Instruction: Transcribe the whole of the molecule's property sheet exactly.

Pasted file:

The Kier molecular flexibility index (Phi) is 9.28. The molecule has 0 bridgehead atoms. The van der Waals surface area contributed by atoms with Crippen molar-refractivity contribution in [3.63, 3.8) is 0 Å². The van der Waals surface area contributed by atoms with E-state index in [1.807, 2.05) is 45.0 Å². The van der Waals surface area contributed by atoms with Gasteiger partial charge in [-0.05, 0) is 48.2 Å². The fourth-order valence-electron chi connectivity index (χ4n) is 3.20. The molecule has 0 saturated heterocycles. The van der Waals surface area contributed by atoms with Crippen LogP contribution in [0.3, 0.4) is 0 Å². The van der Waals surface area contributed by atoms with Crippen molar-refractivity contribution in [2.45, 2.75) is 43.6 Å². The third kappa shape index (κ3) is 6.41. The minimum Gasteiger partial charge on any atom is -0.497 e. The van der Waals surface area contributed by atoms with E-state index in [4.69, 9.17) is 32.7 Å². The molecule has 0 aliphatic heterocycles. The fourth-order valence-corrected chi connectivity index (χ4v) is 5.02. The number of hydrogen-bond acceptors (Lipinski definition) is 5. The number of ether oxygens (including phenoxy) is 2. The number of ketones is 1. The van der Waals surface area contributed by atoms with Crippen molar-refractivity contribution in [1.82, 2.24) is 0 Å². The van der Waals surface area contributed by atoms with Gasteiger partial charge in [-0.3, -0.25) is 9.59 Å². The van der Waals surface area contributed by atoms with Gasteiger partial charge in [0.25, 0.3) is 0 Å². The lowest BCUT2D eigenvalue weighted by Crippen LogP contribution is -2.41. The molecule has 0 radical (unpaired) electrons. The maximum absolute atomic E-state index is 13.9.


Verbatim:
The Kier molecular flexibility index (Phi) is 9.28. The molecule has 0 bridgehead atoms. The van der Waals surface area contributed by atoms with Crippen molar-refractivity contribution in [3.63, 3.8) is 0 Å². The van der Waals surface area contributed by atoms with E-state index in [1.807, 2.05) is 45.0 Å². The van der Waals surface area contributed by atoms with Gasteiger partial charge in [-0.05, 0) is 48.2 Å². The fourth-order valence-electron chi connectivity index (χ4n) is 3.20. The molecule has 0 saturated heterocycles. The van der Waals surface area contributed by atoms with Crippen LogP contribution in [0.3, 0.4) is 0 Å². The van der Waals surface area contributed by atoms with Crippen molar-refractivity contribution in [2.45, 2.75) is 43.6 Å². The third kappa shape index (κ3) is 6.41. The minimum Gasteiger partial charge on any atom is -0.497 e. The van der Waals surface area contributed by atoms with E-state index in [4.69, 9.17) is 32.7 Å². The molecule has 0 aliphatic heterocycles. The fourth-order valence-corrected chi connectivity index (χ4v) is 5.02. The number of hydrogen-bond acceptors (Lipinski definition) is 5. The number of ether oxygens (including phenoxy) is 2. The number of ketones is 1. The van der Waals surface area contributed by atoms with Crippen molar-refractivity contribution in [1.82, 2.24) is 0 Å². The van der Waals surface area contributed by atoms with Gasteiger partial charge in [-0.3, -0.25) is 9.59 Å². The van der Waals surface area contributed by atoms with Gasteiger partial charge in [0.25, 0.3) is 0 Å². The lowest BCUT2D eigenvalue weighted by Crippen LogP contribution is -2.41. The molecule has 0 radical (unpaired) electrons. The maximum absolute atomic E-state index is 13.9.